What I realize as I think and write about this, is that all my life I have been arriving at places, doing the work of being me, making friends, having coworkers, and then, moving on, mostly without looking back. I left over bridges that were sometimes burned, but mostly just not maintained. They fell into disrepair then crumbled from neglect. This is habit from a lifetime of moving on. I did not live anywhere for more than five years until we moved into our current home in 2006. Picking up and moving on was my way of life. My wife, on the other hand, has only lived in a handful of places and worked at the same hospital for 40 years.

I realize, as I thumb through the pages of my yearbook and think about what was, that it isn’t only friends, co-workers and acquaintances that I left behind, I left numerous former selves behind. Islands of me scattered along the road I have walked these past 50 years. I realize I am not only wondering about what my classmates have become in their separate journeys to this moment in time. I am looking for the self I was when I knew them. My 50th high school reunion has me returning to all those islands of self left behind along the way and wondering if they’d be willing to reconnect with me.

Something Is Afoot

I have been reading Caliban and the Witch by Silvia Federici. It’s about the shift from Feudalism to Capitalism and the impact that shift had on women. Replacing Feudalism with Capitalism is a process that took two to three hundred years. In reviewing the history and writing about it, historians identify and describe to us the broad trends unfolding. It is difficult, maybe impossible, to see such trends clearly in the history we live. This is the reason to study history. To get a perspective that gives us some ability to assess our times, identify trends and project those trends into the future.

As I read, I understand the trends, I see the echos with my time. For the people living through it, it’s what they were going through. They did not comprehend that something called Feudalism was dying and that something called Capitalism was rising out of its not yet cold ashes. I suppose we should always assume something is afoot at any given time, and that historians hundreds of years down the road will be able to say, oh yah, that’s what was happening. Something seems to be afoot right now that is bigger than usual.

The battle over women’s control of their reproductive cycle…

As I read Caliban and the Witch, the principle echo I am finding is the battle waged to wrestle reproductive cycle control from women and to subjugate them more completely to a Patriarchy. This was, according to Federici, a principal effect of the birth of capitalism. Capitalism is, at its heart, a system of exploitation. Exploitation of workers, exploitation of resources, exploitation of the commons. To exploit it atomizes and enslaves. Women were “othered” from men more drastically than in the past and were enslaved to reproduction and domestication. There is, at present, a new war on women unfolding in the United States, and it is again about their reproductive role.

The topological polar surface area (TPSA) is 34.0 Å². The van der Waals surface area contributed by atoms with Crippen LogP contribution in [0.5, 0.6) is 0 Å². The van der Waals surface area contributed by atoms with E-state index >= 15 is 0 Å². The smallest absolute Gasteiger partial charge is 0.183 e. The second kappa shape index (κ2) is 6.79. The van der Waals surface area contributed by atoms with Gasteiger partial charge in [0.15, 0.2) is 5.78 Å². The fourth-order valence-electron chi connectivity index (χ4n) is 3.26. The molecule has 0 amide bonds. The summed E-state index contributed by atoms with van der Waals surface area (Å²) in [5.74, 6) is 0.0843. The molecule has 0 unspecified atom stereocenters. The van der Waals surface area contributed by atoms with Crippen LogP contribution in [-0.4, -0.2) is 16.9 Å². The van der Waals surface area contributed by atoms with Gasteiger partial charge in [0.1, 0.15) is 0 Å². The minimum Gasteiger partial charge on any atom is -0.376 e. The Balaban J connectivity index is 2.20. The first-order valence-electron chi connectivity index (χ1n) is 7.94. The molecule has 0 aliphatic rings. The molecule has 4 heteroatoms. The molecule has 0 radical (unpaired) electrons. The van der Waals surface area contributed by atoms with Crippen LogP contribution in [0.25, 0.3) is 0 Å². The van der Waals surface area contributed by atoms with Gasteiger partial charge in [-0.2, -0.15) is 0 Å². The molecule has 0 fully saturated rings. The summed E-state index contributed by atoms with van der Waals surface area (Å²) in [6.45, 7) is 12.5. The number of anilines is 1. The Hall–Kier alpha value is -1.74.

The present war is not just on women. It is on any community that challenges the white patriarchal structure. It’s a war on race, it’s a war on gender, it’s a war on sexuality. It’s a war on the values of Enlightenment Humanism which are the foundation of democratic government. It’s a war on democracy itself. The question is, what big shift is this a symptom of? One away from capitalism, toward some hyper globalized version of capitalism, or towards something altogether different?

The breakdown of science…

In his Substack article, The Death of Science, L. P. Koch wrote:

Has science just gone off the rails, and all we need to do is find our way back to real science?

Or should we accept that science is inherently limited for deeper reasons, and move away entirely from putting science as we know it on a pedestal? In other words, change our priors, change our presuppositions?

I suppose it’s both.

Koch gets the assessment of the state of science from Lain McGilchrist’s book, The Matter With Things1.

A few of the things noted from McGilchrist’s book by Koch:

Due to specialization, every scientist takes almost every scientific “result” except the tiniest area of his expertise purely on authority, without having looked into it in any way. This includes results from his own field, and even his own subfield.

… according to a survey published in Nature, a whopping 70% of researchers have tried and failed to reproduce someone else’s experiment. And yet, less than 20% said they had ever been contacted by another researcher who failed to reproduce their results.

In his famous paper, “Why most published research findings are false,” John Ioannidis observes that the hotter a scientific field (the more scientific teams are involved), the less likely the research findings are to be true.